As to be expected, there’s a crazy rich amount of designer gowns, over-the-top moments, and an overall obscene display of opulence featured in Crazy Rich Asians. In terms of the fashion, though, one particular scene stands out: Peik Lin Goh (played by Awkwafina) and Oliver T’sien (Nico Santos) act as fashion fairy godparents to Rachel Chu (Constance Wu), making her over for the wedding of the century and transforming her from a somewhat lost NYU economics professor into a fearless, high-fashion force.
There’s music. There’s some dancing. There’s a lot of twirling. There’s a ton of colorful fashion—and equally colorful, laugh-out-loud off-the-cuff snark from Awkwafina and Santos. It’s a revival of a classic rom-com hallmark we haven’t really seen in years: the getting-dressed montage.
It’s a feel-good scene that puts the tension on pause and suspends all the drama just for a second. For a moment, you—and maybe even the characters, too—forget what’s at stake: Rachel is about to enter the underbelly of high Asian society and go head-to-head with her boyfriend’s mother, Eleanor Young (played by the inimitable Michelle Yeoh).
Unlike some of the most memorable getting-dressed montages from rom-coms—in which the heroine loses her glasses, lets down her hair, and suddenly she’s hot (She’s All That); visits an off-kilter dress shop on the way to break up a wedding and ends up recreating iconic movie costumes (The Sweetest Thing); or tries on her former heinous bridesmaid dresses for whatever reason (27 Dresses)—this scene feels more profound. The sequence aims to instill confidence in a character who’s genuinely out of her element and provides pure joy courtesy of the delightfully extravagant fashion.
“I don’t remember [director Jon Chu] pointing out an example from another movie, but I can’t even think of a getting-ready scene where they try on so many dresses,” says costume designer Mary E. Vogt. “This was a scene that he really loved and he wanted to create from whatever costumes I gave him.”
Because “high fashion can all look the same,” according to Vogt, she set out to pick pieces that felt distinct and special, that would give the actors room to play. “I knew Awkwafina and Nico would be making jokes, so I tried to give something that would be easy,” she says. “It’s hard to make a joke about a super elegant dress.”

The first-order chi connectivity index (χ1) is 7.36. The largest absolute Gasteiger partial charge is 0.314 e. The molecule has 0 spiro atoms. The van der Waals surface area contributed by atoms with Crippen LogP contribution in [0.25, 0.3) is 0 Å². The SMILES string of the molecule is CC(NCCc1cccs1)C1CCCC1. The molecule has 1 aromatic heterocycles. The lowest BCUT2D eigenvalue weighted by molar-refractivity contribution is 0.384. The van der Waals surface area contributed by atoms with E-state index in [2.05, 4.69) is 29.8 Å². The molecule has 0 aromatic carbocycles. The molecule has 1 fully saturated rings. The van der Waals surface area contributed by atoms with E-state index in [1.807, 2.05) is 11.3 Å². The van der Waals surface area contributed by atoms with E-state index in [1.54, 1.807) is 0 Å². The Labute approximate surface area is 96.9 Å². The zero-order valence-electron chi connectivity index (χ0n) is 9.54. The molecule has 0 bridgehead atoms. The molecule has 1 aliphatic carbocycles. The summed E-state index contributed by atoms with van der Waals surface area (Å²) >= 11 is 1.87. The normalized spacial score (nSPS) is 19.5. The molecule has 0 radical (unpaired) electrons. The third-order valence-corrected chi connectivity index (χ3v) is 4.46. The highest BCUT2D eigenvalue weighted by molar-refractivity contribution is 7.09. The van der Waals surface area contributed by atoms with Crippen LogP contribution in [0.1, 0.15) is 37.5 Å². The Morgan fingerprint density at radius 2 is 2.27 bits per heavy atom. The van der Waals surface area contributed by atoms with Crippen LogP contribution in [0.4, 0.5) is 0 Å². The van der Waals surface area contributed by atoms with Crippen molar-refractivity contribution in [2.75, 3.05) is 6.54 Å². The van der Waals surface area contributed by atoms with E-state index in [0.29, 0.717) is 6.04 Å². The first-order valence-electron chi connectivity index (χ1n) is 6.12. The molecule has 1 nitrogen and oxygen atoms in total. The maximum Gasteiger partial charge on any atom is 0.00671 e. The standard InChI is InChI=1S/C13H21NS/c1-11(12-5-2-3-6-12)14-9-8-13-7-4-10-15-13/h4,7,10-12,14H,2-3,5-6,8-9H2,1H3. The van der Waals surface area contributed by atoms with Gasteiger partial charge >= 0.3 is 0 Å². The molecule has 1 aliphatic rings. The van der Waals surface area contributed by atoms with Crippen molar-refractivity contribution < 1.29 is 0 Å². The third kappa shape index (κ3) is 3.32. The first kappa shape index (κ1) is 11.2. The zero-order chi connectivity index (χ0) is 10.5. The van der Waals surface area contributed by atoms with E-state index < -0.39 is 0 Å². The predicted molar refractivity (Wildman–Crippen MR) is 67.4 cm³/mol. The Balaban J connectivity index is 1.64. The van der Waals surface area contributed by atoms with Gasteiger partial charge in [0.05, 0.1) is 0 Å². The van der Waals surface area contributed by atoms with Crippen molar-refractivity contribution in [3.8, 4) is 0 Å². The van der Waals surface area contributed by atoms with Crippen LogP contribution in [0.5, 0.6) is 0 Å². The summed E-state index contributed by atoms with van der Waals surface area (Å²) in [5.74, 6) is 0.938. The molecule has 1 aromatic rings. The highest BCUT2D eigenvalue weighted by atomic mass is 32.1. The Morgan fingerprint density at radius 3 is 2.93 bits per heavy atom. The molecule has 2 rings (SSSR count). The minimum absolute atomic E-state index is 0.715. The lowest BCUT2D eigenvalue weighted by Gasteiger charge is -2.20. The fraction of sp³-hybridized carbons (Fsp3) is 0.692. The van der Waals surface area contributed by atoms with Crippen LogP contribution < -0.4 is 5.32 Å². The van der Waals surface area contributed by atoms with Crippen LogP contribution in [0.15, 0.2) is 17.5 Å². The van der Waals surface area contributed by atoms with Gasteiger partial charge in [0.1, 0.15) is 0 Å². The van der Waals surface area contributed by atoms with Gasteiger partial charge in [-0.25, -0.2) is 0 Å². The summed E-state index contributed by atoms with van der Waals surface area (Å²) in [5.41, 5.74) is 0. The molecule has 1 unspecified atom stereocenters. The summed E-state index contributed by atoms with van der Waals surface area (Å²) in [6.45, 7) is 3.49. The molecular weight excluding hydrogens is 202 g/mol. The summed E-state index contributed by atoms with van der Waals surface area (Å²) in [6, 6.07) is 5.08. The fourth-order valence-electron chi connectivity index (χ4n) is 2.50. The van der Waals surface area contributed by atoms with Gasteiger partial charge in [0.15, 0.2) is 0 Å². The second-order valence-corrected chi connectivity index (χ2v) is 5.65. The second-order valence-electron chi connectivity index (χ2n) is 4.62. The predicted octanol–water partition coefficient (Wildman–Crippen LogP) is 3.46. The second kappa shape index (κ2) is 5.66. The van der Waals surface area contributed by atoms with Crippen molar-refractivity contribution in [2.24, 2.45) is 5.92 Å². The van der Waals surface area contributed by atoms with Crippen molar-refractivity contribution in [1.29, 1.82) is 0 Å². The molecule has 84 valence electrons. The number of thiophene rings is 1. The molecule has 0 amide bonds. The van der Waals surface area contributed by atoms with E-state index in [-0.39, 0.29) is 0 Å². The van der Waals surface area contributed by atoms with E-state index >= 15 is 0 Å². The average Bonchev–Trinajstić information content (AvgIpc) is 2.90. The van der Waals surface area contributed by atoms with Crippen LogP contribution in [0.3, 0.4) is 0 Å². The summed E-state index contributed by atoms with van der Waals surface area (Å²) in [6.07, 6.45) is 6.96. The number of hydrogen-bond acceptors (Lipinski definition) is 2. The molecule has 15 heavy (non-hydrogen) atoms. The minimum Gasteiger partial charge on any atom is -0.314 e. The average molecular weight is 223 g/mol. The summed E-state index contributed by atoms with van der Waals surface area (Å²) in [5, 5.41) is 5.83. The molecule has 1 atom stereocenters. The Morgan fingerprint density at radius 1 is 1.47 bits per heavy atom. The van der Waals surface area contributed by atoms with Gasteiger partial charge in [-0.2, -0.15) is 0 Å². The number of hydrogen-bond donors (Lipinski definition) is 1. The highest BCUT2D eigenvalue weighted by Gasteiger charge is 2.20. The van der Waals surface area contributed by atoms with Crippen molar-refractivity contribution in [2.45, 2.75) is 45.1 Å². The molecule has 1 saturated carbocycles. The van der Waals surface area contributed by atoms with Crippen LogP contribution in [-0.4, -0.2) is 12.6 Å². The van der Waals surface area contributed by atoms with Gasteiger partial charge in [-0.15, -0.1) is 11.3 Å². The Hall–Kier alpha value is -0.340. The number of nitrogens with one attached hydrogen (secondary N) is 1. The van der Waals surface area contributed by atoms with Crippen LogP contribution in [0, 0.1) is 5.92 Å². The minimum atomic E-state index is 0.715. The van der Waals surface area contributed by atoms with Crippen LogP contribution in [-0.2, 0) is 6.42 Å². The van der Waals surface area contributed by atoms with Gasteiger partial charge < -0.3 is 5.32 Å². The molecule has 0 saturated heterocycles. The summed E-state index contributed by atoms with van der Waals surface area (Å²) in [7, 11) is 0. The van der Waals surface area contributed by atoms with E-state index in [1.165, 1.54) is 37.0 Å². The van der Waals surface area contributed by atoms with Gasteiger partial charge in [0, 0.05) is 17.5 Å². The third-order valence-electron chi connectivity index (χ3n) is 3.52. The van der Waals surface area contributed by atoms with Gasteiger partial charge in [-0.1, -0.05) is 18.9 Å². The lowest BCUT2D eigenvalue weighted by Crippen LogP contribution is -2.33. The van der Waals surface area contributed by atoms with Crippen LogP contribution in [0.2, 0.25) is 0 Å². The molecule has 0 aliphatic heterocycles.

And sure enough, Vogt delivered.
Originally, Chu asked for eight dresses for this scene. Vogt pulled 15 options (with five back-ups), each brimming with the promise of potential comedic material. In the film, Peik Lin and Oliver add some colorful descriptions: a short and silver Michael Kors dress was judged “the death of disco,” a bright and colorful prism dress was described as “a clown’s tampon,” and a little pink dress by Malaysian designer Carven Ong called to mind an “ebola virus.” (When asked about how the designers feel about the mirthful attack on their designs, Vogt says: “Oh my god, I don’t know! I hope they’re ok; I hope they have a sense of humor about it.”)
Vogt says the scene was “all totally improvised,” and that Awkwafina and Santos “didn’t need too much prompting.”
“It was very spontaneous and the two actors together were hilarious,” Vogt continues. “Jon is a very spontaneous person, too, and he had no problem taking ideas from the actors and using their ad lib lines—and his light touch gives the whole movie a playful, effervescent, sparkling kind of quality, as though it’s all happening live.”
That playful, lighthearted quality might have something to do with Chu’s filmography, whose well-known projects have been music-filled hits, including various films from the Step Up franchise and Justin Bieber’s Never Say Never documentary. Whatever the reason, that little bit of movie magic was all the film needed to achieve two things: to reveal Rachel’s playful side, and to mark a character transformation moment. For that, Vogt says the scene was important to the director.
“During the movie, Rachel is serious, but this is the only scene where we see Rachel dancing—she’s relaxed and more playful than in any other part,” Vogt says. “Because of it, I didn’t want it to have a dull look. The clothes are there really to enhance the actors without overpowering them.”
It’s easy to overlook the montage, to judge it for its frivolity, or to even dismiss it as another opportunity to showcase more luxury. But the scene plays a much bigger role (albeit a covert one) that helps not only in furthering the plot, but driving home the overall message of the film. As Chu told Deadline: “It’s called Crazy Rich Asians, but it’s really not about crazy rich Asians. It’s about Rachel Chu finding her identity and finding her self-worth through this journey back into her culture, which, for me as a filmmaker, exploring my cultural identity is the scariest thing.”
With the sartorial support of Peik Lin and Oliver, Rachel confidently emerges—in a ethereal Marchesa gown, crafted out of tulle. The dress appears soft, but acts as something like a suit of armor.
In a way, that’s what fashion’s all about.